In chapter six, Levine addresses the anti-physicalist charge that a reductionist approach misses the phenomenal aspect of consciousness. In discussing Jackson's knowledge argument and Kripke's asymmetry argument he concludes that these arguments fail to show that conscious mental states are fundamentally different from the underlying physical states and processes. He goes on to question the adequacy of physical explanations, not in relation to the way in which a qualitative state leads to the production of behaviour (a physicalist theory would accomplish this), but in relation to accounts which purport to explain the qualitative character of this behaviour itself, e.g., why is it like what it is like to see these letters. On the basis of an epistemological argument challenging Hempel's 'covering law' model of explanation, Levine introduces the concept of the explanatory gap, which is based on the conceivability of a person's instantiating the physical property in question without undergoing an experience with the qualitative character in question or any qualitative character (p. 130). In this, he indeed questions the peculiar nature of our mind itself in that it is so resistant to incorporation in the explanatory model of the hard sciences (see below).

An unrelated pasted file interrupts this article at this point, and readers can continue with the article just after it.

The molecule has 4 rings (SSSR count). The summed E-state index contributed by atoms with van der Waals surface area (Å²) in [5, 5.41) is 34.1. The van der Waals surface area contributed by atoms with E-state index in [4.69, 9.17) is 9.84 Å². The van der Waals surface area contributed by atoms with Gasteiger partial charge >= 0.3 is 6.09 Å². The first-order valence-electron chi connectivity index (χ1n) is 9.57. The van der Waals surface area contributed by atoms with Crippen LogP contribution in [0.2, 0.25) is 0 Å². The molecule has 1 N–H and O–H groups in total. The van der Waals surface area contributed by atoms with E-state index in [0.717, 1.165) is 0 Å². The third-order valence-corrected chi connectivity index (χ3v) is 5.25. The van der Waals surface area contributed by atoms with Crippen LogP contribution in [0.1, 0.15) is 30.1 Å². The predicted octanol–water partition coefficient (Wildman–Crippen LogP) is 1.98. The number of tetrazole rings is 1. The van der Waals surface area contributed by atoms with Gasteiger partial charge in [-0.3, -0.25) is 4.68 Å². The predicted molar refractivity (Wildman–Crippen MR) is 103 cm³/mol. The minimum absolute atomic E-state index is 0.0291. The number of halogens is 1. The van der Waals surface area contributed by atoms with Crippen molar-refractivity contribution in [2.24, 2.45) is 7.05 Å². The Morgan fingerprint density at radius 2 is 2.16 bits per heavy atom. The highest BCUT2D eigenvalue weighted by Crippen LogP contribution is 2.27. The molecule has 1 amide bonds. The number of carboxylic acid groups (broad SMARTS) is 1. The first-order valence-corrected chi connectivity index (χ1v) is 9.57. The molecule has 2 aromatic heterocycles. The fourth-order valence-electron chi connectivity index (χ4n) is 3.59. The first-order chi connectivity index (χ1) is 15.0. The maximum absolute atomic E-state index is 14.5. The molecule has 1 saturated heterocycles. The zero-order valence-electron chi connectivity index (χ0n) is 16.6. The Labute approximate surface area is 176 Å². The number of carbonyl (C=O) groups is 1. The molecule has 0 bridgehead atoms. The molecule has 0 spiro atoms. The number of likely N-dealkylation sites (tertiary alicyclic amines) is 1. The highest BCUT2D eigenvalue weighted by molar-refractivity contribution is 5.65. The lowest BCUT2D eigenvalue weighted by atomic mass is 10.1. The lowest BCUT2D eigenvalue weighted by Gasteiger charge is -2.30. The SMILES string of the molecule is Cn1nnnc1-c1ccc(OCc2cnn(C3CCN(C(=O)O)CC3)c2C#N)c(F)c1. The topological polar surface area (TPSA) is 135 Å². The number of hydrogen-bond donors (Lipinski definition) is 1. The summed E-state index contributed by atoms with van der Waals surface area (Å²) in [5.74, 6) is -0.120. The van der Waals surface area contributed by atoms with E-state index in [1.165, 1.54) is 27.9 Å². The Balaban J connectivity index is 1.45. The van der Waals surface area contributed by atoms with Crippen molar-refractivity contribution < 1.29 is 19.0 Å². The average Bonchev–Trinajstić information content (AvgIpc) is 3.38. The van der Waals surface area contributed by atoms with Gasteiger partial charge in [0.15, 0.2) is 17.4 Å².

In chapter seven, van Gulick argues strongly on the basis of his Kantian concept of phenomenal experience that neither the 'knowledge argument', nor the 'explanatory gap argument', nor the 'absent qualia argument' give us sufficient reason to accept that phenomenal consciousness resists physical or functional explanation. He concludes that the phenomenal mode of representation can be imagined as the broadcasting role of conscious information processing, not in contrast to, but in fulfillment of, the neural substrate.